Wednesday, November 23, 2011

“A Pain in the--Mouth"

         About a month ago, I slightly chipped my front tooth. The sliver, noticeable only to me, drove me crazy. In an effort to stay on my budget, I hunted up a coupon with a dental office that offered a great deal:  X-rays and an examination for $29.99. When I set the appointment, I counted on everything going smoothly, and it did. Except for the fact that before I left, the young woman who did my X-rays handed me a list of additional work the hygienist suggested I have done. I think my eyes bulged when I saw the tally of the procedure recommended.
         “Excuse me?” I queried at the front desk, “Could you tell me exactly what this work is for?”
         The nurse glanced at the itemized list and carefully explained that the scaling and planning procedure would treat my gum disease. I stood in bewilderment as I have absolutely no sign of any gum problems—no bleeding when I brush or floss, no puffy gums, no redness around any tooth, no soreness at all. I told the woman I’d have to get a second opinion and would contact her office later.
         My mission once I arrived home became an in depth internet search of periodontal disease. I must have looked at hundreds of images. I went to several informative sites that had elaborate videos differentiating between healthy gums and infected ones. Quite frankly, my gums looked just like the healthiest ones shown as examples. So I began to suspect that this dental office lured patients in with a great coupon deal, and then once they have someone hooked, they outlined an expensive treatment program. My resolution to the problem seemed simple. After the holidays, I would schedule an appointment with the dentist that I used to use years ago. I’ll admit, I haven’t been in a dental chair for five years because I never have problems. One hygienist once told me that my teeth looked like they’d been cleaned six months before when it had been six years between cleanings.
         I decided, though, to step up my daily program a little. I’d make certain to floss every single day, brush my teeth twice a day, and even use one of the mouthwashes currently on the market, Crest Pro Health, twice a day (I usually only used it in the mornings). I figured my diligence couldn’t hurt.
         Boy was I wrong. Within two weeks, I noticed my teeth looked even yellower than before. My mouth, as well, felt strange and metallic. My gums, though, still looked nice and pink with no bleeding or puffiness; so I continued brushing, flossing, and rinsing. During the third week, pain descended. First, every tooth ached with subtle nuances that never quite let me pinpoint a specific spot. Then my jaw began to throb. Another round of research made me think I may have developed TMJ, so I started trying to make certain I wasn’t clenching my teeth during the day or at night. By the end of the third week, my entire face hurt. I began worrying that I had an infected tooth, or a sinus or ear infection. I added cold, massage, and heat to my daily routine. Eventually, I couldn’t run my tongue over my teeth without searing pain. I worried that my toothpaste, a product by another company, could be in conflict with the Crest Pro Health mouthwash. At the store, I decided to make everything “match” and purchased the Crest Pro Health sensitive toothpaste in an effort to alleviate my woes.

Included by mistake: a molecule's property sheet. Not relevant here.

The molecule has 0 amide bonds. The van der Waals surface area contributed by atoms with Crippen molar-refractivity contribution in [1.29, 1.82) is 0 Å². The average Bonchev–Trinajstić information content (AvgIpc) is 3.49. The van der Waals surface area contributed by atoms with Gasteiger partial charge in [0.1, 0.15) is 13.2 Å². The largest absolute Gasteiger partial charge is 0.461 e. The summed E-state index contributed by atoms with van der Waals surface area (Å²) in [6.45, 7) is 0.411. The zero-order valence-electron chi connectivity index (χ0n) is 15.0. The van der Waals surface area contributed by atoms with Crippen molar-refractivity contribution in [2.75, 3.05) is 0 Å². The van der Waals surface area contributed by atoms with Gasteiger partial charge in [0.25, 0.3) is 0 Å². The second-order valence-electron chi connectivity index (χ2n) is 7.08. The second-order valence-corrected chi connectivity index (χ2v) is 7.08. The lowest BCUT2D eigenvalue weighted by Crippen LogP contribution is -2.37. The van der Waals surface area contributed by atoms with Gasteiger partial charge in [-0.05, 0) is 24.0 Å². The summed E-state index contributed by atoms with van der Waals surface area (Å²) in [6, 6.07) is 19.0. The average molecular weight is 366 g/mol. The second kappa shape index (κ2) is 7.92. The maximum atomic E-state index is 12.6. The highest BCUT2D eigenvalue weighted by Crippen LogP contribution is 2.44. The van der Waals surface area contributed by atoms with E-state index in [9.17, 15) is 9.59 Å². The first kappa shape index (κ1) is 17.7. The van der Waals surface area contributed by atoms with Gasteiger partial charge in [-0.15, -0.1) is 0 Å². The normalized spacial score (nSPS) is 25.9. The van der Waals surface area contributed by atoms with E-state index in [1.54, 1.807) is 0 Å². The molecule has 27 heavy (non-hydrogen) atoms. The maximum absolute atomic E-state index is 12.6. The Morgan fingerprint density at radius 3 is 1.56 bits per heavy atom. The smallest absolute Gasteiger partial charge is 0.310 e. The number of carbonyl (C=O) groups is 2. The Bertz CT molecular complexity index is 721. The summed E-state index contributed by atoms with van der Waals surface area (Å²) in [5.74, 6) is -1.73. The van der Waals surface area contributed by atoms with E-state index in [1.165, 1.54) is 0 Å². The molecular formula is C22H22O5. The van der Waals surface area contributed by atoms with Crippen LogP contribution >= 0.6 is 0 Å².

I spent the next three days in horrendous pain. Loading up on Advil and Benadryl, I hunkered down for the possibility of a sinus or ear infection. In agony, I hit the internet one more time to try to solve my growing problem. In the way that searches tend to do, one trail led to another, and I stumbled upon a horrible realization. I was having a severe reaction to the Crest Pro Health products! In my attempt to make certain my gums and teeth improved, I’d purchased the very items that have caused problems to customers for several years.
After reading story after story, I threw out all of the Crest products. I shifted immediately to rinsing my mouth with salt water, and I found a tube of Tom’s of Maine toothpaste that my mother used when she had her teeth pulled for her dentures. Within hours, the searing pain became tolerable if I kept Advil in my system. The next day, I continued with the salt water rinsing and purchased a new tube of Tom’s. The dry mouth, the puffy feel to my lips, the shooting pain that throbbed from tooth to jaw to ear subsided. The third day found me off of Advil with barely a twinge in any of teeth.
I realize now that that first dental hygienist must have seen the yellow stains left by the Crest products and assumed the stains were tartar build-up. I don’t know what procedure I’ll have to undergo to get these stains removed. Some people report that their teeth returned to normal with changing toothpaste. Others say their dental hygienist removed the problem in one very long cleaning session. Still others say the stains remain even after professional cleanings.
         For now, I’m happy that the misery of the last few weeks diminishes more each day. Soon, if I’m lucky, I’ll wake up one morning and find that I have no pain at all!

Copyright 2011 Elizabeth Abrams Chapman

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